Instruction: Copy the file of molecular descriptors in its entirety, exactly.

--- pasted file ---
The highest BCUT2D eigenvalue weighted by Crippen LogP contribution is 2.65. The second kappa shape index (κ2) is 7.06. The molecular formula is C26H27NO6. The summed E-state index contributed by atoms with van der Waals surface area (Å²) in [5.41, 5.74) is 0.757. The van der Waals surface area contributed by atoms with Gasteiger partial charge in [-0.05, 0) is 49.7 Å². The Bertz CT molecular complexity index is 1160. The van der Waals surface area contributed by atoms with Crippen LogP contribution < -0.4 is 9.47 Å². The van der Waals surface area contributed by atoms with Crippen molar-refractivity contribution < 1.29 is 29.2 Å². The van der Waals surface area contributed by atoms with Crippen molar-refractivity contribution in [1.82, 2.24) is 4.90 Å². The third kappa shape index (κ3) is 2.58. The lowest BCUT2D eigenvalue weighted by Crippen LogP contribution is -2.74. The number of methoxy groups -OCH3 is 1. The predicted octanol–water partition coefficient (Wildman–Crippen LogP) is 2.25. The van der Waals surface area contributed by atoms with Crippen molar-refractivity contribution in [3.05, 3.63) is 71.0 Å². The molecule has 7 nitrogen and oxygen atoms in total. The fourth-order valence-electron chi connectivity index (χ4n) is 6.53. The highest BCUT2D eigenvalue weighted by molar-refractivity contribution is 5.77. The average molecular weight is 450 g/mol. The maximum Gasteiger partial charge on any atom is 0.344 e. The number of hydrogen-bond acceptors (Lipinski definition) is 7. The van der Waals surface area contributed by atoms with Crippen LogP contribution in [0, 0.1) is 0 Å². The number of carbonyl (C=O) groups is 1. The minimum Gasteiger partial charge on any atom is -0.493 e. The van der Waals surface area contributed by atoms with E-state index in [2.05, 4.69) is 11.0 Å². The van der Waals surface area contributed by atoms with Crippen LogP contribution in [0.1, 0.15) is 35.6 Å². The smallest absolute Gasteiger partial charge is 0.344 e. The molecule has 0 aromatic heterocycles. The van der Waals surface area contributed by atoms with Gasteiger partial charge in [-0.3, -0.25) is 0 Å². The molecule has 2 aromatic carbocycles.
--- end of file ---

The highest BCUT2D eigenvalue weighted by Crippen LogP contribution is 2.65. The second kappa shape index (κ2) is 7.06. The molecular formula is C26H27NO6. The summed E-state index contributed by atoms with van der Waals surface area (Å²) in [5.41, 5.74) is 0.757. The van der Waals surface area contributed by atoms with Gasteiger partial charge in [-0.05, 0) is 49.7 Å². The Bertz CT molecular complexity index is 1160. The van der Waals surface area contributed by atoms with Crippen LogP contribution < -0.4 is 9.47 Å². The van der Waals surface area contributed by atoms with Crippen molar-refractivity contribution < 1.29 is 29.2 Å². The van der Waals surface area contributed by atoms with Crippen molar-refractivity contribution in [1.82, 2.24) is 4.90 Å². The third kappa shape index (κ3) is 2.58. The lowest BCUT2D eigenvalue weighted by Crippen LogP contribution is -2.74. The number of methoxy groups -OCH3 is 1. The predicted octanol–water partition coefficient (Wildman–Crippen LogP) is 2.25. The van der Waals surface area contributed by atoms with Crippen molar-refractivity contribution in [3.05, 3.63) is 71.0 Å². The molecule has 7 nitrogen and oxygen atoms in total. The fourth-order valence-electron chi connectivity index (χ4n) is 6.53. The highest BCUT2D eigenvalue weighted by molar-refractivity contribution is 5.77. The average molecular weight is 450 g/mol. The maximum Gasteiger partial charge on any atom is 0.344 e. The number of hydrogen-bond acceptors (Lipinski definition) is 7. The van der Waals surface area contributed by atoms with Crippen LogP contribution in [0, 0.1) is 0 Å². The number of carbonyl (C=O) groups is 1. The minimum Gasteiger partial charge on any atom is -0.493 e. The van der Waals surface area contributed by atoms with E-state index in [2.05, 4.69) is 11.0 Å². The van der Waals surface area contributed by atoms with Crippen LogP contribution in [0.1, 0.15) is 35.6 Å². The smallest absolute Gasteiger partial charge is 0.344 e. The molecule has 0 aromatic heterocycles. The van der Waals surface area contributed by atoms with Gasteiger partial charge in [-0.3, -0.25) is 0 Å². The molecule has 2 aromatic carbocycles.